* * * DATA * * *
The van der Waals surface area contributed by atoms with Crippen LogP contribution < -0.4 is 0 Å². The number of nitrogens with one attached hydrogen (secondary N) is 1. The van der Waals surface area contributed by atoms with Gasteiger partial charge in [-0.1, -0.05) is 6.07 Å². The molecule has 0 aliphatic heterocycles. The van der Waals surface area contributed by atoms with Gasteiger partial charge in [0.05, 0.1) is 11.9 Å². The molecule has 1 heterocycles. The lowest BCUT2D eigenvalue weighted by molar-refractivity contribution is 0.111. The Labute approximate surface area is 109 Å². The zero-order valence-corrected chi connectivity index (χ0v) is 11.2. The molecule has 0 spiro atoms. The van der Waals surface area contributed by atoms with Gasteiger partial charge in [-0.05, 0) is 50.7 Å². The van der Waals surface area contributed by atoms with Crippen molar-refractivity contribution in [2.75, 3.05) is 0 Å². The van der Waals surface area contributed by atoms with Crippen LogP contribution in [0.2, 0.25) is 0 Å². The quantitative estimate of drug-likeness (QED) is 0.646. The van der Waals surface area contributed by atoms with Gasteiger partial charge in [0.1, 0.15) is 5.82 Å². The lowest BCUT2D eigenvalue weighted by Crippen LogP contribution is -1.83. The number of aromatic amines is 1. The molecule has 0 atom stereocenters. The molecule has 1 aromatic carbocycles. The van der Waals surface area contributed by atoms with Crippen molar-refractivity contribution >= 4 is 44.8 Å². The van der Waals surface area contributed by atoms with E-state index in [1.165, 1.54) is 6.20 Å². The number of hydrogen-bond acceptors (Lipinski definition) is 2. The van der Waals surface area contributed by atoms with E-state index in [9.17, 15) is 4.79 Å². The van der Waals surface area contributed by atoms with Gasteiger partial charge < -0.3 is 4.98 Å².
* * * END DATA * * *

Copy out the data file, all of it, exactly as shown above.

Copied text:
The van der Waals surface area contributed by atoms with Crippen LogP contribution < -0.4 is 0 Å². The number of nitrogens with one attached hydrogen (secondary N) is 1. The van der Waals surface area contributed by atoms with Gasteiger partial charge in [-0.1, -0.05) is 6.07 Å². The molecule has 0 aliphatic heterocycles. The van der Waals surface area contributed by atoms with Gasteiger partial charge in [0.05, 0.1) is 11.9 Å². The molecule has 1 heterocycles. The lowest BCUT2D eigenvalue weighted by molar-refractivity contribution is 0.111. The Labute approximate surface area is 109 Å². The zero-order valence-corrected chi connectivity index (χ0v) is 11.2. The molecule has 0 spiro atoms. The van der Waals surface area contributed by atoms with Gasteiger partial charge in [-0.05, 0) is 50.7 Å². The van der Waals surface area contributed by atoms with Crippen molar-refractivity contribution in [2.75, 3.05) is 0 Å². The van der Waals surface area contributed by atoms with Crippen LogP contribution in [0.2, 0.25) is 0 Å². The quantitative estimate of drug-likeness (QED) is 0.646. The van der Waals surface area contributed by atoms with Gasteiger partial charge in [0.1, 0.15) is 5.82 Å². The lowest BCUT2D eigenvalue weighted by Crippen LogP contribution is -1.83. The number of aromatic amines is 1. The molecule has 0 atom stereocenters. The molecule has 1 aromatic carbocycles. The van der Waals surface area contributed by atoms with Crippen molar-refractivity contribution >= 4 is 44.8 Å². The van der Waals surface area contributed by atoms with E-state index in [1.165, 1.54) is 6.20 Å². The number of hydrogen-bond acceptors (Lipinski definition) is 2. The van der Waals surface area contributed by atoms with E-state index in [9.17, 15) is 4.79 Å². The van der Waals surface area contributed by atoms with Gasteiger partial charge < -0.3 is 4.98 Å².